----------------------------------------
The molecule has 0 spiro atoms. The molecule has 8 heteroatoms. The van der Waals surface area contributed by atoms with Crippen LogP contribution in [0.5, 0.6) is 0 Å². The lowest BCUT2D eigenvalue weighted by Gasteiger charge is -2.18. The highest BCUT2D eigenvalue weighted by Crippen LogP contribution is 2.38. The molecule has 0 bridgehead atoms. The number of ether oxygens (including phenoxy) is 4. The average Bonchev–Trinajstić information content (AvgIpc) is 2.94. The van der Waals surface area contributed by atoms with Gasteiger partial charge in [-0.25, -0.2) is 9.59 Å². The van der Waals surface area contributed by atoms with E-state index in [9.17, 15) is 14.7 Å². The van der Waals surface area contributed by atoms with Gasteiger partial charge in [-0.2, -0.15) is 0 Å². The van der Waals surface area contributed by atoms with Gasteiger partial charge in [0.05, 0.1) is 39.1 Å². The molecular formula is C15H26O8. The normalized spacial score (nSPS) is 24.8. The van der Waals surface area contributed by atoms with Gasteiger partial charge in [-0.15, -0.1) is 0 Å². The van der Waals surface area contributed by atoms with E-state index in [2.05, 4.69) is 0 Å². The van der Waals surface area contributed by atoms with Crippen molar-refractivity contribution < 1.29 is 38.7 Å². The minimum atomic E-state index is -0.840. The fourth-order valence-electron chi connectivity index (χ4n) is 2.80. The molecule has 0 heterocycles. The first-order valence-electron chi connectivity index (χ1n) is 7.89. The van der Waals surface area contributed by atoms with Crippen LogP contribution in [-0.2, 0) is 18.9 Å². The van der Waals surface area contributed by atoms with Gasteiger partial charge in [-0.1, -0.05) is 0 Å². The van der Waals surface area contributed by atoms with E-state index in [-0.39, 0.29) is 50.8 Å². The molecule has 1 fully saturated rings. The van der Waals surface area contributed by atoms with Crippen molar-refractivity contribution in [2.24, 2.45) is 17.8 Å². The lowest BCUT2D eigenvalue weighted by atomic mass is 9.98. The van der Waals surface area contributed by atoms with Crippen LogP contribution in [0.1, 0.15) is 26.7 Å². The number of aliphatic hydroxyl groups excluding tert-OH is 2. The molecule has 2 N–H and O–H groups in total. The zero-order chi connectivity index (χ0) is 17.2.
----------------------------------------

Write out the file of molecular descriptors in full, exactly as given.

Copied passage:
The molecule has 0 spiro atoms. The molecule has 8 heteroatoms. The van der Waals surface area contributed by atoms with Crippen LogP contribution in [0.5, 0.6) is 0 Å². The lowest BCUT2D eigenvalue weighted by Gasteiger charge is -2.18. The highest BCUT2D eigenvalue weighted by Crippen LogP contribution is 2.38. The molecule has 0 bridgehead atoms. The number of ether oxygens (including phenoxy) is 4. The average Bonchev–Trinajstić information content (AvgIpc) is 2.94. The van der Waals surface area contributed by atoms with Gasteiger partial charge in [-0.25, -0.2) is 9.59 Å². The van der Waals surface area contributed by atoms with E-state index in [9.17, 15) is 14.7 Å². The van der Waals surface area contributed by atoms with Gasteiger partial charge in [-0.2, -0.15) is 0 Å². The van der Waals surface area contributed by atoms with Gasteiger partial charge in [0.05, 0.1) is 39.1 Å². The molecular formula is C15H26O8. The normalized spacial score (nSPS) is 24.8. The van der Waals surface area contributed by atoms with Gasteiger partial charge in [-0.15, -0.1) is 0 Å². The van der Waals surface area contributed by atoms with E-state index in [2.05, 4.69) is 0 Å². The van der Waals surface area contributed by atoms with Crippen molar-refractivity contribution < 1.29 is 38.7 Å². The minimum atomic E-state index is -0.840. The fourth-order valence-electron chi connectivity index (χ4n) is 2.80. The molecule has 0 heterocycles. The first-order valence-electron chi connectivity index (χ1n) is 7.89. The van der Waals surface area contributed by atoms with Crippen LogP contribution in [-0.2, 0) is 18.9 Å². The van der Waals surface area contributed by atoms with Gasteiger partial charge in [-0.1, -0.05) is 0 Å². The van der Waals surface area contributed by atoms with E-state index in [-0.39, 0.29) is 50.8 Å². The molecule has 1 fully saturated rings. The van der Waals surface area contributed by atoms with Crippen molar-refractivity contribution in [2.24, 2.45) is 17.8 Å². The lowest BCUT2D eigenvalue weighted by atomic mass is 9.98. The van der Waals surface area contributed by atoms with Crippen LogP contribution in [0.1, 0.15) is 26.7 Å². The number of aliphatic hydroxyl groups excluding tert-OH is 2. The molecule has 2 N–H and O–H groups in total. The zero-order chi connectivity index (χ0) is 17.2.